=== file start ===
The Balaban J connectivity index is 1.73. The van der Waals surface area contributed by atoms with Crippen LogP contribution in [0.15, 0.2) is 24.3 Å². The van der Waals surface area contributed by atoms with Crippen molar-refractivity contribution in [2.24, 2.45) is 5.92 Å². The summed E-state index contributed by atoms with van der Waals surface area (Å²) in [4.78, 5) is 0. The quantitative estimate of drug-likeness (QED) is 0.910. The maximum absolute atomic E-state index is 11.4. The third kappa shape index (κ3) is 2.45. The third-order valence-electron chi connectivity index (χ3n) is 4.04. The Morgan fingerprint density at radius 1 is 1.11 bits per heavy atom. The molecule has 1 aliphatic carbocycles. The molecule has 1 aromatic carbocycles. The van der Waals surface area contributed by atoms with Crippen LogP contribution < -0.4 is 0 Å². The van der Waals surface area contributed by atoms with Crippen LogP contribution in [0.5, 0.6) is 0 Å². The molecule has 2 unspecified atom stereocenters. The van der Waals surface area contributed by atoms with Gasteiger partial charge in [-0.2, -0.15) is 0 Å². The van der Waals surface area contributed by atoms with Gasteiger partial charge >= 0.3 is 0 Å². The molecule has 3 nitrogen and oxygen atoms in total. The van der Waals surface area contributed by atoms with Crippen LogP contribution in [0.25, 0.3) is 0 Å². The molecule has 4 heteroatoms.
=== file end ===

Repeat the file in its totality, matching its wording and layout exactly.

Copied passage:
The Balaban J connectivity index is 1.73. The van der Waals surface area contributed by atoms with Crippen LogP contribution in [0.15, 0.2) is 24.3 Å². The van der Waals surface area contributed by atoms with Crippen molar-refractivity contribution in [2.24, 2.45) is 5.92 Å². The summed E-state index contributed by atoms with van der Waals surface area (Å²) in [4.78, 5) is 0. The quantitative estimate of drug-likeness (QED) is 0.910. The maximum absolute atomic E-state index is 11.4. The third kappa shape index (κ3) is 2.45. The third-order valence-electron chi connectivity index (χ3n) is 4.04. The Morgan fingerprint density at radius 1 is 1.11 bits per heavy atom. The molecule has 1 aliphatic carbocycles. The molecule has 1 aromatic carbocycles. The van der Waals surface area contributed by atoms with Crippen LogP contribution < -0.4 is 0 Å². The van der Waals surface area contributed by atoms with Crippen LogP contribution in [0.5, 0.6) is 0 Å². The molecule has 2 unspecified atom stereocenters. The van der Waals surface area contributed by atoms with Gasteiger partial charge in [-0.2, -0.15) is 0 Å². The van der Waals surface area contributed by atoms with Gasteiger partial charge >= 0.3 is 0 Å². The molecule has 3 nitrogen and oxygen atoms in total. The van der Waals surface area contributed by atoms with Crippen LogP contribution in [0.25, 0.3) is 0 Å². The molecule has 4 heteroatoms.